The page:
Brexit: Barnier to brief EU ministers ahead of major summit

EU now preparing for final deal to be struck at emergency summit in November

Simon Coveney briefed Cabinet on Tuesday. Photograph: Cyril Byrne

Simon Coveney briefed Cabinet on Tuesday. Photograph: Cyril Byrne


EU chief negotiator Michel Barnier is due to brief EU ministers, including Tánaiste Simon Coveney, on the remaining issues in the Brexit divorce talks at a meeting in Brussels on Tuesday.

Before leaving for Brussels, Mr Coveney briefed Cabinet on preparations for Brexit when the Government met on Tuesday morning.

Among the negotiation issues to be discussed on Tuesday are the Irish Border and the framework for the UK’s future relationship with the EU.

The Brussels meeting comes on the eve of a major summit in Salzburg, Austria, on Wednesday. British prime minister Theresa May will use that gathering to make a direct pitch to fellow leaders to back her divisive Chequers proposals.

UK Brexit secretary Dominic Raab said it was time for the “compromises” made by the UK to be “matched on the EU side”.

In a sign that Brexit talks could go to the wire, the European Union is preparing for a final deal to be struck at an emergency summit in November, rather than the scheduled October meeting previously targeted by both sides in the negotiations.

The deal has to be finalised well in advance of the UK’s March 29 2019 exit from the bloc so the parliaments in Westminster and Strasbourg can sign off on the agreement.

Arriving at the Brussels meeting on Wednesday, Brexit minister Lord Callanan said: “If we are to get a deal there has to be compromises from both sides and we look forward to seeing what the EU side has to say about this.”

The message echoed that from Mr Raab, who set out the UK’s position in an interview with journalists from newspapers across the EU.

Setting out the UK’s hopes, Mr Raab said the Salzburg meeting at which Ms May is expected to briefly set out her position over dinner on Wednesday night before her 27 counterparts consider the situation in her absence on Thursday, would be “an important milestone” and “a stepping stone” to a deal.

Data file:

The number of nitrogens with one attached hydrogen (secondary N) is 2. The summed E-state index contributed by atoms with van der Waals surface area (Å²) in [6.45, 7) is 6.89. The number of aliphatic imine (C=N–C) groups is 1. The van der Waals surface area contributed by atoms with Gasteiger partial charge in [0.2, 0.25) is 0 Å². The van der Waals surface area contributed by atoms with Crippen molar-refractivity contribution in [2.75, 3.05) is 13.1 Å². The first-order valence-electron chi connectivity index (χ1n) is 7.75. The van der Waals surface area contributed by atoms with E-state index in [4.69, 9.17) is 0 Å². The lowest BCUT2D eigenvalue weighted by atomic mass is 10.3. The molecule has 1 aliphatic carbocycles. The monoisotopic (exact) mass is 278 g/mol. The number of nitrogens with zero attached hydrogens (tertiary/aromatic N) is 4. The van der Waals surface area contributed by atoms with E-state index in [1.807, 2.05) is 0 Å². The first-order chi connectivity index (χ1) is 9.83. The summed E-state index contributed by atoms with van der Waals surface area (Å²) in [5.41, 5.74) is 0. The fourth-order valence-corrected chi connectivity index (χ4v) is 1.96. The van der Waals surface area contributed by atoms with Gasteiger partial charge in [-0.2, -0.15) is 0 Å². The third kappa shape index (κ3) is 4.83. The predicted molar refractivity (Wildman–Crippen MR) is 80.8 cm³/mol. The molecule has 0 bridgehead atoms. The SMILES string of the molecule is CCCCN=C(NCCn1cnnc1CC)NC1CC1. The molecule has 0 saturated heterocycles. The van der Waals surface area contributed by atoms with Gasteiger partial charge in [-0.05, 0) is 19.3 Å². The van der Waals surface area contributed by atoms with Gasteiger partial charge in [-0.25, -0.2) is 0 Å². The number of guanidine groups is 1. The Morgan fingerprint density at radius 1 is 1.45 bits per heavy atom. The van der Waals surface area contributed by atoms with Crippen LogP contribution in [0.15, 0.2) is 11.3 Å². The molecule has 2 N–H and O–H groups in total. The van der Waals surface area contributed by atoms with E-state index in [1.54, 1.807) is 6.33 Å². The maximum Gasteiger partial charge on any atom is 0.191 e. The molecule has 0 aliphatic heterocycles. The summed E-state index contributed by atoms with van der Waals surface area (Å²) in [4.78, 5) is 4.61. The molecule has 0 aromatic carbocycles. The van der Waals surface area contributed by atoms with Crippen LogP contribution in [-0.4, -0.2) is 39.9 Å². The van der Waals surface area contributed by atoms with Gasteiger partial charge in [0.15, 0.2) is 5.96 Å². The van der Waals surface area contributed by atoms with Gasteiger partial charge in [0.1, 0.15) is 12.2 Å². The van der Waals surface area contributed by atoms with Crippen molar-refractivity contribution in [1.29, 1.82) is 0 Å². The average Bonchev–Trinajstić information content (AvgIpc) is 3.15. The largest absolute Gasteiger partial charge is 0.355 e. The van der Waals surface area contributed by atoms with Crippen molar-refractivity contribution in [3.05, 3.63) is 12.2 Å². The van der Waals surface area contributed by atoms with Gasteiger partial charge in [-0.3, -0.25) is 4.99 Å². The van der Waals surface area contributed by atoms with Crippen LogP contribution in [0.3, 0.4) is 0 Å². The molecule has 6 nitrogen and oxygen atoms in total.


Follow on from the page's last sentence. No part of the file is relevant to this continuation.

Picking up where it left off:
But he made clear the UK was looking for further movement from the EU on the Irish border.

He branded Mr Barnier’s “backstop” proposals — which would see Northern Ireland remain in the EU customs area — unworkable, because they would create a border in the Irish Sea and fail to respect the constitutional integrity of the UK.

“What I’m not going to do is to say that I would refuse to entertain any further proposals that the EU comes up with but they’ve got to be respecting the equities that we’ve set out,” he told correspondents from European newspapers including Germany’s Die Welt, France’s Le Monde and The Irish Times.

In a high-profile Panorama interview on Monday, Ms May framed the decision facing the country as a choice between her deal or no deal.

But with large numbers of Tory hard Brexiteers openly rejecting the Chequers plan, Liberal Democrat leader Sir Vince Cable said the scene was set for a second referendum.

Sir Vince told BBC Radio 4’s Today: “I think growing numbers of people — we are already seeing it from senior Labour people and a few Conservatives — will say that the only way forward is to take this back to the public and say: ‘Do you accept what Theresa May has negotiated or would you rather stay in the European Union?”’

A demonstration at the Labour conference in Liverpool on Sunday will add to pressure on Jeremy Corbyn to throw his weight behind calls for a second referendum.

But Mr Raab rejected talk of a second vote, saying: “Even if that’s what people want to do, it’s difficult to see how it could be done in time, and we wouldn’t facilitate it.”

European Council president Donald Tusk said he wanted to avoid the “catastrophe” of a no-deal Brexit.

In a letter to EU leaders he said they should discuss arrangements for the “final phase” of the Brexit talks “including the possibility of calling another European Council in November”.

He said the EU leaders should also reconfirm the need for a “legally operational backstop” on Ireland to avoid a hard border.

Mr Tusk added that leaders should work on “limiting the damage” caused by Brexit.

“Unfortunately, a no-deal scenario is still quite possible. But if we all act responsibly, we can avoid a catastrophe.”–Press Association